From medical school, through residency and with 27 years of research funded through the National Institutes of Health, I’ve been blessed with exciting opportunities to learn: understanding the marvels of the human body and exploring ways to bring healing. God’s creation, of course, is infinite, so I keep on learning. Recently, learning from undergraduate students stuck in isolation because of COVID-19, I’ve found refreshing lessons – lessons about what Dr. Deborah L. Birx calls “our community: our responsibility.”
Community and Responsible
Back in January, when I followed God’s call to leave the academic/medical field and become president of Palm Beach Atlantic University, I never dreamed how useful my past experience would be. But later, with the challenges of COVID-19, I thanked God for that medical background, as I worked with a dedicated team to open our campus for safe, in-person learning.
We saw God’s gracious provision everywhere:
— Medical health experts on PBA’s faculty and staff helped us stay well informed of best practices.
— A generous donor provided thousands of gallons of hand sanitizer.
— Our new, eight-story student residence freed up rooms in other facilities for quarantine as needed.
We successfully opened the campus for the fall semester, and when the time came, those freed-up rooms were dubbed COVID Camp as a small number of students secluded themselves there. After testing positive or showing signs for COVID-19, those students stayed put, “attending” their classes online and eating meals delivered to the doorstep of their temporary private rooms. Our Residence Life staff kept close tabs on these students, but I wanted to walk alongside them virtually, so every night during their isolation I joined the group on a Zoom call.
As so often is the case, when you reach out to encourage or bless someone, you get blessed and encouraged yourself. That’s what happened to me amidst those students. Let me share some of what two students told me about their COVID Camp experience.
“The first day when you’re in quarantine, you’re kind of relieved, almost,” said Pablo Castillo, a management major from Georgia. But then, he acknowledged, “it gets pretty tough” as feelings of uncertainty and being alone sink in.
“Honestly, the 5 p.m. calls were very relieving, very comforting, because you would get to see other people who were going through the same exact thing,” Pablo said. “So I was like, man, 5 p.m. Can’t wait to see people!”
Pablo found it quite a blessing to talk and pray with COVID campers and other friends, and to think, OK; someone’s praying for me. Somebody has my back.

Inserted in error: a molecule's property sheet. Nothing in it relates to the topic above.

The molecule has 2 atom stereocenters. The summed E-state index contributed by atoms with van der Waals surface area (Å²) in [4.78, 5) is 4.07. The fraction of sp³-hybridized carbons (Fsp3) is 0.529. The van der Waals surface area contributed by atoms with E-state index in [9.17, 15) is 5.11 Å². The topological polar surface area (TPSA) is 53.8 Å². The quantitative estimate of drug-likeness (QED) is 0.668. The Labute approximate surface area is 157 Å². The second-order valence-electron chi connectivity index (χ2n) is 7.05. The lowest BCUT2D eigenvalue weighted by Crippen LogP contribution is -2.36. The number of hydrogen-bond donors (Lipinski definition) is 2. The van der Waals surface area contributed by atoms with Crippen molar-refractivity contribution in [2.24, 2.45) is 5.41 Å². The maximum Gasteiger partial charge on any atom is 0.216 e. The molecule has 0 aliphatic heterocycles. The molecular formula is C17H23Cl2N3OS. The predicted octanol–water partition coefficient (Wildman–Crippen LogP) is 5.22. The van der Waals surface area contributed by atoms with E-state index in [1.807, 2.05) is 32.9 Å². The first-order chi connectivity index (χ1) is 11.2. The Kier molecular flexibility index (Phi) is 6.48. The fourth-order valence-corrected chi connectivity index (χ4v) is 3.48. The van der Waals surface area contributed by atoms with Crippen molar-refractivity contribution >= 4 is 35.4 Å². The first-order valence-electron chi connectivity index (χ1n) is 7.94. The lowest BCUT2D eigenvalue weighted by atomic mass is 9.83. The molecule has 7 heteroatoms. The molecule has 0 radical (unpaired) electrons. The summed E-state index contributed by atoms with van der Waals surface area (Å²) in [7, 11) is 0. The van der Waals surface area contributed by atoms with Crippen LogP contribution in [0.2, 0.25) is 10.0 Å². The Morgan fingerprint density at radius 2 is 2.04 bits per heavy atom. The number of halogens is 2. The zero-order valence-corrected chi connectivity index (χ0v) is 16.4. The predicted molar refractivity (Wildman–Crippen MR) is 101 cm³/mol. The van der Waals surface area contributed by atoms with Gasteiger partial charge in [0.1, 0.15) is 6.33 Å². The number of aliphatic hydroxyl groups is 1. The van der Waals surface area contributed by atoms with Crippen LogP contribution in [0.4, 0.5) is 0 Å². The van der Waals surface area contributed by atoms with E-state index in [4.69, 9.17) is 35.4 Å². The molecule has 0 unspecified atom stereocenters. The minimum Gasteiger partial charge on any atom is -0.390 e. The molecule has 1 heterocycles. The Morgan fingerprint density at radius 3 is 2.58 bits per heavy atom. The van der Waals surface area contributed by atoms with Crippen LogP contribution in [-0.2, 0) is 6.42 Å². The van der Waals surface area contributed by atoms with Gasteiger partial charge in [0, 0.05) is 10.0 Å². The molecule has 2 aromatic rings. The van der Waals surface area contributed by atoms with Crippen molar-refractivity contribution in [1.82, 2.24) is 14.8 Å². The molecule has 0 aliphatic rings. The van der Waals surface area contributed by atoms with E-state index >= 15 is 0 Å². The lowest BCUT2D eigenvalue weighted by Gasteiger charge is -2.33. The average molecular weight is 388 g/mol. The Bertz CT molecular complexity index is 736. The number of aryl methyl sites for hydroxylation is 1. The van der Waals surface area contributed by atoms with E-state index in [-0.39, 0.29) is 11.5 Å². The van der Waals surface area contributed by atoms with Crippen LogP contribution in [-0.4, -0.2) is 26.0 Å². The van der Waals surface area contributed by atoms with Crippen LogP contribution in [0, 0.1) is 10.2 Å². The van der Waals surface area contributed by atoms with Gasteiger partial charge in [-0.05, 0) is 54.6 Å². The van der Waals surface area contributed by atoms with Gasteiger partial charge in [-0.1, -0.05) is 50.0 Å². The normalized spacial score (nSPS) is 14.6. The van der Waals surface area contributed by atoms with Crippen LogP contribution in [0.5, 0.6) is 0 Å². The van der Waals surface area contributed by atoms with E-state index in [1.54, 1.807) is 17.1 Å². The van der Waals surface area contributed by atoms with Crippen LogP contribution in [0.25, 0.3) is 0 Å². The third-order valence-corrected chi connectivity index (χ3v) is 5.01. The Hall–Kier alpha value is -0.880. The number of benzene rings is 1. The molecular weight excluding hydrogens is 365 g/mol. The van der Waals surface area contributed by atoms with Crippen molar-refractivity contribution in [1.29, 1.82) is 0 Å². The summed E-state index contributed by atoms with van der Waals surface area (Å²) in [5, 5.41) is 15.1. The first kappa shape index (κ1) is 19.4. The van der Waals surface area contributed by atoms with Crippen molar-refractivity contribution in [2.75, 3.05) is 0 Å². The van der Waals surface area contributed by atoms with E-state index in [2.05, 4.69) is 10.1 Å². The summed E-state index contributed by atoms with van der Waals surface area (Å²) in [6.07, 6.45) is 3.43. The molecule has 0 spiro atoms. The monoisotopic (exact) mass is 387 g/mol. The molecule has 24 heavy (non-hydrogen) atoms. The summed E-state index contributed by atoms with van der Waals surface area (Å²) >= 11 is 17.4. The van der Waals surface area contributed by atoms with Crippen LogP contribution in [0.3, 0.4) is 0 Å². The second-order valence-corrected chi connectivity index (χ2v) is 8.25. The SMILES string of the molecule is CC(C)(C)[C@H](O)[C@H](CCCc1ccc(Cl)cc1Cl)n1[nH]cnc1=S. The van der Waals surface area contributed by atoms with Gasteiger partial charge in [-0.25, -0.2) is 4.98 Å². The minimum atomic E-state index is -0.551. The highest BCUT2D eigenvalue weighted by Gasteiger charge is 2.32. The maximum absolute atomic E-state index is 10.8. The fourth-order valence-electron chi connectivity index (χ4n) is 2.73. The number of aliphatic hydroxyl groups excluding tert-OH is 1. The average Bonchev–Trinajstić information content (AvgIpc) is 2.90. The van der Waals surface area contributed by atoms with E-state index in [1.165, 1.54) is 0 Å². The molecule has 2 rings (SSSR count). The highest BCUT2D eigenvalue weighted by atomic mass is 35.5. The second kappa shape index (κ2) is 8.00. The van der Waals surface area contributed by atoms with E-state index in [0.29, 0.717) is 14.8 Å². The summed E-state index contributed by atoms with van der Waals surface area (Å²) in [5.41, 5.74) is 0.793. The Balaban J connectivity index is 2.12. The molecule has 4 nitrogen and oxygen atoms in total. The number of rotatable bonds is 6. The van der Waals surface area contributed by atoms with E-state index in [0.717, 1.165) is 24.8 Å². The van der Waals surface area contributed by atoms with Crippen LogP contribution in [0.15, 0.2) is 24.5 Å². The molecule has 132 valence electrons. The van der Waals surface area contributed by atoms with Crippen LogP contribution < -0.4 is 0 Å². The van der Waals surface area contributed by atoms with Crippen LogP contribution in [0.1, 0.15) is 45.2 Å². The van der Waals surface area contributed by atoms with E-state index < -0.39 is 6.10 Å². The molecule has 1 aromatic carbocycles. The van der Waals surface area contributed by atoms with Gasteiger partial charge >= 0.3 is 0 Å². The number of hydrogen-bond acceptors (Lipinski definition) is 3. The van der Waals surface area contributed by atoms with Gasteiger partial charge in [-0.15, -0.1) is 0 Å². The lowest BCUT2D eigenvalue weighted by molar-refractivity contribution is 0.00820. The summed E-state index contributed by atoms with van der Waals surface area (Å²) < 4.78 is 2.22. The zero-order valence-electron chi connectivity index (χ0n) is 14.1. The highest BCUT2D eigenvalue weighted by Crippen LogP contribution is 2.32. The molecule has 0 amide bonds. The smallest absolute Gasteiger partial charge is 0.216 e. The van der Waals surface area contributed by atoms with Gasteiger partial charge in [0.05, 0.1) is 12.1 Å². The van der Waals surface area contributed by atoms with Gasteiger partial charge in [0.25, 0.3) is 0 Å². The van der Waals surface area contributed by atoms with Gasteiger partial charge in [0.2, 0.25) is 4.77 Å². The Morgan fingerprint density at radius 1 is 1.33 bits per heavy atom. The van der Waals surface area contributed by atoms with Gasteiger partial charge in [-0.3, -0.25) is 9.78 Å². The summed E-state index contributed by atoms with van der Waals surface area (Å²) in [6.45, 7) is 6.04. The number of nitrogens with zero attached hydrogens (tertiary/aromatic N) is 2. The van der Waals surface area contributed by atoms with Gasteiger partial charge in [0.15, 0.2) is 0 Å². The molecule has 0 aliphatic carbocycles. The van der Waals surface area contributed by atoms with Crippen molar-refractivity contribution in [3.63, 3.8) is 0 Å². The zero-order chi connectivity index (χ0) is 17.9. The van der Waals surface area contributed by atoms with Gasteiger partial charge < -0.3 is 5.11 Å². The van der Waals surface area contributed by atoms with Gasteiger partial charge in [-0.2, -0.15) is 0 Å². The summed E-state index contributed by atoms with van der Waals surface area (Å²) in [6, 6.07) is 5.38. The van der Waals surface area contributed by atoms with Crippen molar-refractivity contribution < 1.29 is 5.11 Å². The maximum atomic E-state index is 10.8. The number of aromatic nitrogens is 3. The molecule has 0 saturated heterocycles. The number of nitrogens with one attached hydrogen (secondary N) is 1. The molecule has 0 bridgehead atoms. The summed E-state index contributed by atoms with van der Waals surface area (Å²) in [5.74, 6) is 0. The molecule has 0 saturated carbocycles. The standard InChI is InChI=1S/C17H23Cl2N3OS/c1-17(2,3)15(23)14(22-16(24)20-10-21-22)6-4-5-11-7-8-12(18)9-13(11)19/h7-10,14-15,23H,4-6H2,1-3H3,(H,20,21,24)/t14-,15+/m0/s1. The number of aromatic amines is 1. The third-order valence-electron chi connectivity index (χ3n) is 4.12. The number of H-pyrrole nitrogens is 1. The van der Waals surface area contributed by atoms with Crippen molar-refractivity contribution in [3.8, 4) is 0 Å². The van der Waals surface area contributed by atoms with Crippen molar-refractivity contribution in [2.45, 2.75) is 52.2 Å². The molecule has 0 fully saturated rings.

Tabitha Maher, from Jupiter, Florida, also appreciated the Zoom calls and the calls from family, friends “and a bunch of my professors to make sure I was OK.” She is a music major, and she blessed us on Zoom with her singing.
As I fellowshipped with Tabitha, Pablo and their COVID Camp comrades, I marveled at their spirit. In this awkward, scary, inconvenient time, these young people were not complaining; they were enjoying community.
Later, as I considered my privilege to share in those very special Zoom appointments, I thought about the purpose of isolation or quarantine. Of course, it’s not for the benefit of the isolated person. Rather, it benefits and protects the rest of the community – those people who have not been exposed to COVID-19. Our COVID Camp students served others by submitting to a lonely time of isolation. When we wear face coverings and observe physical distancing, we provide a similar service to those around us, though a much less challenging sort of service.
Special virtual guest
Last month at Palm Beach Atlantic Dr. Deborah L. Birx paid us a virtual visit, and she sang the praises of the college students who are taking seriously these precautions against the coronavirus.
Dr. Birx, of course, is the scarf-wearing medical expert from the office of the vice president, serving as the nation’s coronavirus response coordinator. She was a special virtual guest of the LeMieux Center for Public Policy at PBA, joining me and former U.S. Sen. George LeMieux for a conversation about COVID-19.
She talked about how COVID can spread from people who have the virus but don’t know it, because they don’t have symptoms. Understanding that danger, she said, “We’re continuing to ask every American to take the precaution of wearing a mask, physically distancing and doing their hygiene.”
You’ve likely seen earlier reports of some partying college students who ignored those precautions, but Dr. Birx has visited campuses and found schools like Palm Beach Atlantic, where students are “masking up,” protecting their community. We need to learn from these students, she said.
I’m thankful for the responsible, motivated students at PBA, including my young friends who served in COVID Camp. I sense a spiritual side of their motivation, expressed in the second chapter of the Book of Philippians. There the Apostle Paul urges us to follow Christ’s mindset: to serve others because we view their needs as more important than our own.
Understanding the special needs of the vulnerable in our community, in the weeks and months ahead, let’s not fall victim to coronavirus “safety fatigue.” Let’s put up with the minor inconvenience of masks and distancing, knowing that we potentially save lives as we serve others in this way. As Dr. Birx would say, Our community: our responsibility.
Dr. Debra A. Schwinn is president of Palm Beach Atlantic University (www.pba.edu). A physician, researcher and innovator, she began her role as university president on May 4, 2020. For more articles by Dr. Schwinn, visit goodnewsfl.org/author/dr-debra-a-schwinn/